The film follows the story of the psychopathic Kray twins, a pair of British gangsters who dominated crime in London’s East End during the 1950s and 1960s. Hardy plays both brothers.
The story of the Krays is an overfamiliar tale in the UK, told and re-told to the point of being trite, which is perhaps why writer-director Brian Helgeland chose to recount so little of it.
For a foreign audience, it reads as the tale of a charming brute who falls in love with a damaged girl, while he and his mentally unhinged twin bash and stab their way across London in a bid for ultimate gangster power.
Unfortunately, there is limited exposition of the characters, little in the way of storyline, and the voiceover narration is poor. This story of identical twin Cockney crime lords goes nowhere, slowly, for almost 2.5 hours.
Its principal weakness is the writing, but what is maddening, for an ardent Hardy fan like myself, is that Legend finally proves beyond doubt that he cannot carry a film on his own.
The fact he plays both lead characters feels like a gimmick, like award-show bait. He fills his cheeks with cotton balls like Marlon Brando in The Godfather, hunches his shoulders, stuffs something up one nostril to simulate a broken nose and adopts a Bane-like croak to become violent gay maniac Ronnie Kray — an utter caricature.
Without the props, in his normal accent, broken teeth and impeccable hair, Hardy as Reggie Kray is essentially himself: a brute in a suit.
Neither character (both of which he has played before, in various forms) is enough to hold the screen. Just like his mumbled lines, Hardy retreats. His performance is muffled, even as he tries to dominate with threats, punches, knife stabs and pistol waving.
He is, as always, the co-star, not the lead. In the recent Mad Max: Fury Road, he is masked, brooding and silent, while Charlize Theron shines. In The Dark Knight Rises, he is masked and muscled — more a shadowy nemesis than a human foe.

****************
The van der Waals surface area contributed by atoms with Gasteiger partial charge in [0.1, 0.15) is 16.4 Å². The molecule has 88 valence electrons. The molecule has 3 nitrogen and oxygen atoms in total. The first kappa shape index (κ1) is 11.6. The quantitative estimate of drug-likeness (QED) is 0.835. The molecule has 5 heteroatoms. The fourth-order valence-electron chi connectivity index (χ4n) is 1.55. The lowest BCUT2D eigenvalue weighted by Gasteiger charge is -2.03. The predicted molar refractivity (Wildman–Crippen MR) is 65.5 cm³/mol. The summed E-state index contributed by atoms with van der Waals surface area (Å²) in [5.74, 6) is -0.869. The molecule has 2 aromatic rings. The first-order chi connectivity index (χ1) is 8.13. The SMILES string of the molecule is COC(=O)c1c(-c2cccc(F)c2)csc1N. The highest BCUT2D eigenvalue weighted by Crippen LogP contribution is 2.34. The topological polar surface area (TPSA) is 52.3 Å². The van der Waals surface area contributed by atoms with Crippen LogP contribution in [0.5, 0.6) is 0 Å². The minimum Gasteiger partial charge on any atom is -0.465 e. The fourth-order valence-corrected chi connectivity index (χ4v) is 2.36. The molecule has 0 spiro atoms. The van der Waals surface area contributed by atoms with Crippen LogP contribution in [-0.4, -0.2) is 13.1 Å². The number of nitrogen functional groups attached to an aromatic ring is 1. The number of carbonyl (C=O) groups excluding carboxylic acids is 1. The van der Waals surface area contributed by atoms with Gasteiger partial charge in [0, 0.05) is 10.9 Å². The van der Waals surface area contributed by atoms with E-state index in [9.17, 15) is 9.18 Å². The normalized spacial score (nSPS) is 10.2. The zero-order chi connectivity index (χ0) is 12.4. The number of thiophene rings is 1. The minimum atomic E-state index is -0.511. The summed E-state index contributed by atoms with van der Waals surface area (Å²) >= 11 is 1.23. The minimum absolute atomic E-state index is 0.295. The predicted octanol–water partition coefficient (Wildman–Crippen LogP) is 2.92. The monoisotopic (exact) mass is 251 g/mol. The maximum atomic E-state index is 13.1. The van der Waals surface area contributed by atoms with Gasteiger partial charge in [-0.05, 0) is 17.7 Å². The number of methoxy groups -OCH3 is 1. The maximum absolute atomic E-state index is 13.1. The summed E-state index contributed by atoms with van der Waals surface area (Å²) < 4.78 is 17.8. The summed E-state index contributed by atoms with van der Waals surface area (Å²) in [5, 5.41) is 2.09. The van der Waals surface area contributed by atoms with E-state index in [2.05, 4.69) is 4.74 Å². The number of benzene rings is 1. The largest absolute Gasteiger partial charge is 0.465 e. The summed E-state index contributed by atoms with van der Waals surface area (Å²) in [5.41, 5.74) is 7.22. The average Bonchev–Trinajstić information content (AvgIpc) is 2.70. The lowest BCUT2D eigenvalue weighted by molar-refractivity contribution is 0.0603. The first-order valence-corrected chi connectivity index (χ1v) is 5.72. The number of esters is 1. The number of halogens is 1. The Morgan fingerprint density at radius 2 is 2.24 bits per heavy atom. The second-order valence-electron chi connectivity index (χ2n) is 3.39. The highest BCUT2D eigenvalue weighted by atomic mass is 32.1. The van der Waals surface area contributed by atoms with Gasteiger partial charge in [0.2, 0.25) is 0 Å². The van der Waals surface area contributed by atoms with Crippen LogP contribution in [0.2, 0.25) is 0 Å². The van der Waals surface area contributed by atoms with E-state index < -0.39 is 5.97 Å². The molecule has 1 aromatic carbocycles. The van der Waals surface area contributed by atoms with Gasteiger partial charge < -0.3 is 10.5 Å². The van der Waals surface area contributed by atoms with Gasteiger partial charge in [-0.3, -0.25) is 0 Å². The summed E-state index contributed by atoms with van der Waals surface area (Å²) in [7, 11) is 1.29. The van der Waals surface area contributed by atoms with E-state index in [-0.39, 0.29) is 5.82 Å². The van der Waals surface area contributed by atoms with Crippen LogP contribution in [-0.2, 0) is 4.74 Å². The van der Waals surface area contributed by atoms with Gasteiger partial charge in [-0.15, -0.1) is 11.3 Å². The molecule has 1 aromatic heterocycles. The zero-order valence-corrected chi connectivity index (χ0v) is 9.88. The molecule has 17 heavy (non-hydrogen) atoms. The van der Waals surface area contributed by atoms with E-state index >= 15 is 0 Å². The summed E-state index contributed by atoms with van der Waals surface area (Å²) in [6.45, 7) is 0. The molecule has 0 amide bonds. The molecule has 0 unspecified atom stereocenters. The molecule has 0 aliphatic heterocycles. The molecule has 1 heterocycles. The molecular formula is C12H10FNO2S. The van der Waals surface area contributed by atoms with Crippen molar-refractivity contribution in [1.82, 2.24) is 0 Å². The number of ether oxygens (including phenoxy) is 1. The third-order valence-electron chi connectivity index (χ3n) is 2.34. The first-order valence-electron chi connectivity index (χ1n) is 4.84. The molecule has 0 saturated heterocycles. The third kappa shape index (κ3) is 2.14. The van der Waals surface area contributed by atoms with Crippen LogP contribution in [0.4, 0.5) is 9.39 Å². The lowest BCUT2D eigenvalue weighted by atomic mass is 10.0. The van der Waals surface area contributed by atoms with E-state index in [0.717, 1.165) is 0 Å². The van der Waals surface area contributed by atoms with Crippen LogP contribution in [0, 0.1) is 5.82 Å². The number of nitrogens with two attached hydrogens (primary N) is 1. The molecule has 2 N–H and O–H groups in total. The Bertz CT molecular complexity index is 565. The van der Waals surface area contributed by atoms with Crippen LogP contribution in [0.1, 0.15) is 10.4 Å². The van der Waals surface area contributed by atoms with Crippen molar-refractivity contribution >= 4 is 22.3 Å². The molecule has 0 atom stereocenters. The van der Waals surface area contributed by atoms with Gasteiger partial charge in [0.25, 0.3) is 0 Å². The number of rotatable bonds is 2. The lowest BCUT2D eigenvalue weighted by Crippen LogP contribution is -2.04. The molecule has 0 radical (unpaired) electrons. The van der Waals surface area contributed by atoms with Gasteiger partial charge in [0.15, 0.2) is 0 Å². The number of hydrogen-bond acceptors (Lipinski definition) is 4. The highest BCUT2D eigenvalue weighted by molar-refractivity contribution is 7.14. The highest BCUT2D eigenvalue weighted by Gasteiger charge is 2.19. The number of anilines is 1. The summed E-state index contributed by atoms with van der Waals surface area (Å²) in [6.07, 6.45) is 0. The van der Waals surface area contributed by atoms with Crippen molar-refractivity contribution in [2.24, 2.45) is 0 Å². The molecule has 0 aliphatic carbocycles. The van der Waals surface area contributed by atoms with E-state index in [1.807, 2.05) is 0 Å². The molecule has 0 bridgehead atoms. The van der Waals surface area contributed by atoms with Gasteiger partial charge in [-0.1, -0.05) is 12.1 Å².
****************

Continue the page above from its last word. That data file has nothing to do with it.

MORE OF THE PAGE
In the upcoming The Revenant, he again plays second fiddle, this time as foil to Leonardo DiCaprio, a position he seems doomed to play. He did it before as Eames in the DiCaprio vehicle Inception. Hardy won acclaim as Eames – the role suited him perfectly.
But trying to shoulder the weight of an entire movie, as DiCaprio does time and again, is too much for him.
Hardy managed to pull off the feat in Locke, but only because he was the only actor ion the film. With the screen vacated, he has room to shine. Once you bring in everyone else, he shrinks.
This happens in Legend. American mafioso Angelo Bruno (Chazz Palmintieri) dwarfs the Brit in each of their scenes together, both physically and as an actor.
It doesn’t help that Helgeland chose to narrate the film with the female lead Frances Shea (Emily Browning). Her voiceovers squelch the twins and rob Hardy of a chance to assert himself.
Frances’ monologues sound like they were written by first-year film students, complete with high school metaphors. ‘Did you think that because I’m the narrator I couldn’t die?’, she asks the audience in one, breaking the fourth wall for tacky effect. In another, she compares life to a British cup of tea, as if Englishness was itself a plot device. Cringe.
Because of her narration, Reggie and Ronnie Kray have no voice. Because of Helgeland’s script, they have no origin story, little actual conflict and no resolution. The emptiness of the film’s name reflects the plot. It just as well could have been called ‘Fable’ or ‘Tale’ or ‘Saga’, and been as boring still.
But it is Hardy’s self-cancellation that is most disappointing. Neither of his twin characters can be loved, hated or sympathised with, and for that Hardy shares a lot of the blame.
I regret to say, Tom Hardy will always be Bane, never Batman.